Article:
Expert Tips for Managing Arthritis on the Job
Learn how to best manage the challenges that arthritis may impose in the workplace.
For most of us, a job is more than a paycheck. It’s how we use our skills, interact with others and contribute to society. “When arthritis tests your ability to do your job, your ability to support yourself and your family — and even your feelings of self-worth — can suffer,” says Saralynn Allaire, a research professor at Boston University’s College of Health & Rehabilitation Sciences. You can thrive in the workplace, and laws will help protect your rights. Experts identify common workplace challenges and offer advice for overcoming them.
Sitting Makes Me Stiff
Sitting all day was hard for software analyst Bryan Leopold, who has inflammatory arthritis in nearly every joint. His solution: an adjustable desk that allows him to stand as needed. Jim Herzog, an occupational therapist (OT) in Norwich, New York, gives these tips:
- Get a device that raises and lowers your computer monitor and keyboard
- Avoid poor sitting posture
- Set alarms to remind you to stand or change positions
- Do gentle exercises and stretches throughout the day
Fatigue associated with arthritis can make it hard to work a full day. “Fatigue is a sign that you need to cut back, not just in your paid work, but also your unpaid work,” says Allaire. Pace yourself. If fatigue persists, tell your doctor. It could be a sign that your disease is not well controlled, and a change of medication may help.
I Miss a Lot of Work
Missing too much work could be grounds for termination, says Lex Frieden, professor of physical medicine and rehabilitation at the University of Texas Health Science Center at Houston and an author of the American with Disabilities Act (ADA). He recommends saving up paid time off for when you really need it. If necessary, the Family and Medical Leave Act may allow you to take unpaid time off. Allaire advises speaking with your employer about sick leave and finding ways to make up time missed before it becomes a problem.
The Commute Is Killing Me
If your job requires a long commute, talk to your boss about a flexible work schedule. Leopold says on bad days, he gives his boss a call and works from home. You can also ask to change your work hours to avoid heavy traffic – for example, working 7 to 3 instead of 9 to 5.
My Hands Hurt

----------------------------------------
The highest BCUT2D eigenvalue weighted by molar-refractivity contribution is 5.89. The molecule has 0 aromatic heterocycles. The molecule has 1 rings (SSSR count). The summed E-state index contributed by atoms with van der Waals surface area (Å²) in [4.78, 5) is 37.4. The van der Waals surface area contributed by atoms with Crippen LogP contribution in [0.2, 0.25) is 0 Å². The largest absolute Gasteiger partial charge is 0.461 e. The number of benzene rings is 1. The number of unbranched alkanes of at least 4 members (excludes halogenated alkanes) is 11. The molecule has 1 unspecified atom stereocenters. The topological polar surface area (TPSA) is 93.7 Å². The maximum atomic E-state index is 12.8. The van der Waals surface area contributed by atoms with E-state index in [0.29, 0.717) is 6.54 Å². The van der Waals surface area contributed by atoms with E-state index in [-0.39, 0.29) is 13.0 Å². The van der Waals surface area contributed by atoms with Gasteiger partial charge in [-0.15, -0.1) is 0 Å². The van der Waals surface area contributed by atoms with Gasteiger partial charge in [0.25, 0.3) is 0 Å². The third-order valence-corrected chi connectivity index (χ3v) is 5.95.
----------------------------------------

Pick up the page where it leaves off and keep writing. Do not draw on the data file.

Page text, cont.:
Carolyn Kosanouvong-Walker’s job required her to type reports – a task made difficult by rheumatoid arthritis. Whether your job requires preparing foods, driving a forklift or using a computer, ergonomic work-arounds exist. Kosanouvong-Walker got a colleague to type the reports, which she dictated. Dictation software that types as you speak may also help. If using your hands is a must on your job, Carole Dodge, an OT supervisor with the University of Michigan Health System, recommends working with an occupational therapist. Orthotics can protect your hands, and devices — such as a light-touch keyboard, an ergonomic mouse or other ergonomic furniture and equipment — can reduce strain.
I'm Afraid To Tell My Boss
You aren’t required to reveal your chronic illness or disability. If you opt to tell your boss, offer solutions, says Herzog. Think of modifications that would help you do your job. That shows the employer ‘this is a person who recognizes their challenges and is working on dealing with them,’ he explains.
If you choose to keep your arthritis secret, the responsibility for any accommodations you need is yours, says Allaire. She suggests consulting an OT or the Job Accommodation Network, a service that offers free, confidential guidance on workplace accommodations and disability-related employment issues.
My Boss Won't Help
Employers are required by law to provide reasonable accommodations – such as special equipment or adjustments to duties – to help employees with disabilities perform their jobs. But accommodations won’t be the same for all companies. Smaller businesses have a smaller obligation, says Frieden. Giving your employer a letter from a physician or occupational or physical therapist might help. Mentioning your ADA rights should be a last resort, says Allaire; it may create an adversarial tone.
If your employer refuses accommodations, you can file a formal complaint, supply your own equipment, or look for a new job. The most efficient way to file a complaint is through the Equal Employment Opportunity Commission (EEOC), says Frieden. The EEOC will attempt mediation. If that doesn’t work, they will determine if a law was violated.
I Can No Longer Do My Job
If it’s hard to find a job due to your condition, contact a rehabilitation counselor, available privately or through your state’s work rehabilitation program. They can help identify job or training opportunities. If you have a significant disability, these services may be covered by your state’s work rehabilitation program, says Allaire.
Employers can help their employees who have arthritis as well as their organization with free information and resources from the Arthritis Foundation. Learn more at Arthritis@Work.
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